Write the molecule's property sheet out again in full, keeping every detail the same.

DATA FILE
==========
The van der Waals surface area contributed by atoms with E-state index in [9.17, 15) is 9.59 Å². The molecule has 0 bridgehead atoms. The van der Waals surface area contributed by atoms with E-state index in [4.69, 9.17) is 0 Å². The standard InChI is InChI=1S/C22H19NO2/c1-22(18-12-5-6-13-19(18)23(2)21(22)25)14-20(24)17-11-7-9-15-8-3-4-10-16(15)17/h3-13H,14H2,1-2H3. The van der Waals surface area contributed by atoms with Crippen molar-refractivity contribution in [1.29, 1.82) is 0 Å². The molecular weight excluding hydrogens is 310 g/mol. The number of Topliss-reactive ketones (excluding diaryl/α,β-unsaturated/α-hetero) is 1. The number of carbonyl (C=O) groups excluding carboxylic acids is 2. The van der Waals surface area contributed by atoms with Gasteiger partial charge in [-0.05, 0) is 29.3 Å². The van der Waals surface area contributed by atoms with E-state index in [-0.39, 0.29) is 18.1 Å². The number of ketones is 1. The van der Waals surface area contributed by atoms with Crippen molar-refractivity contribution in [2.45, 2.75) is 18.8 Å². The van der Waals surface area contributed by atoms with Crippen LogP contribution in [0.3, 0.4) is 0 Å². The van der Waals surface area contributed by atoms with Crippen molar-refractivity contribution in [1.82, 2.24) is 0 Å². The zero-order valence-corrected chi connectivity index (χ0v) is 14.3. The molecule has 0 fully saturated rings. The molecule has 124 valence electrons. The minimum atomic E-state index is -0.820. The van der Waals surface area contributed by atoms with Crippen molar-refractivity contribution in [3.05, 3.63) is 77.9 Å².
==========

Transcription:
The van der Waals surface area contributed by atoms with E-state index in [9.17, 15) is 9.59 Å². The molecule has 0 bridgehead atoms. The van der Waals surface area contributed by atoms with E-state index in [4.69, 9.17) is 0 Å². The standard InChI is InChI=1S/C22H19NO2/c1-22(18-12-5-6-13-19(18)23(2)21(22)25)14-20(24)17-11-7-9-15-8-3-4-10-16(15)17/h3-13H,14H2,1-2H3. The van der Waals surface area contributed by atoms with Crippen molar-refractivity contribution in [1.29, 1.82) is 0 Å². The molecular weight excluding hydrogens is 310 g/mol. The number of Topliss-reactive ketones (excluding diaryl/α,β-unsaturated/α-hetero) is 1. The number of carbonyl (C=O) groups excluding carboxylic acids is 2. The van der Waals surface area contributed by atoms with Gasteiger partial charge in [-0.05, 0) is 29.3 Å². The van der Waals surface area contributed by atoms with E-state index in [-0.39, 0.29) is 18.1 Å². The number of ketones is 1. The van der Waals surface area contributed by atoms with Crippen molar-refractivity contribution in [2.45, 2.75) is 18.8 Å². The van der Waals surface area contributed by atoms with Crippen LogP contribution in [0.3, 0.4) is 0 Å². The van der Waals surface area contributed by atoms with Crippen molar-refractivity contribution in [1.82, 2.24) is 0 Å². The zero-order valence-corrected chi connectivity index (χ0v) is 14.3. The molecule has 0 fully saturated rings. The molecule has 124 valence electrons. The minimum atomic E-state index is -0.820. The van der Waals surface area contributed by atoms with Crippen molar-refractivity contribution in [3.05, 3.63) is 77.9 Å².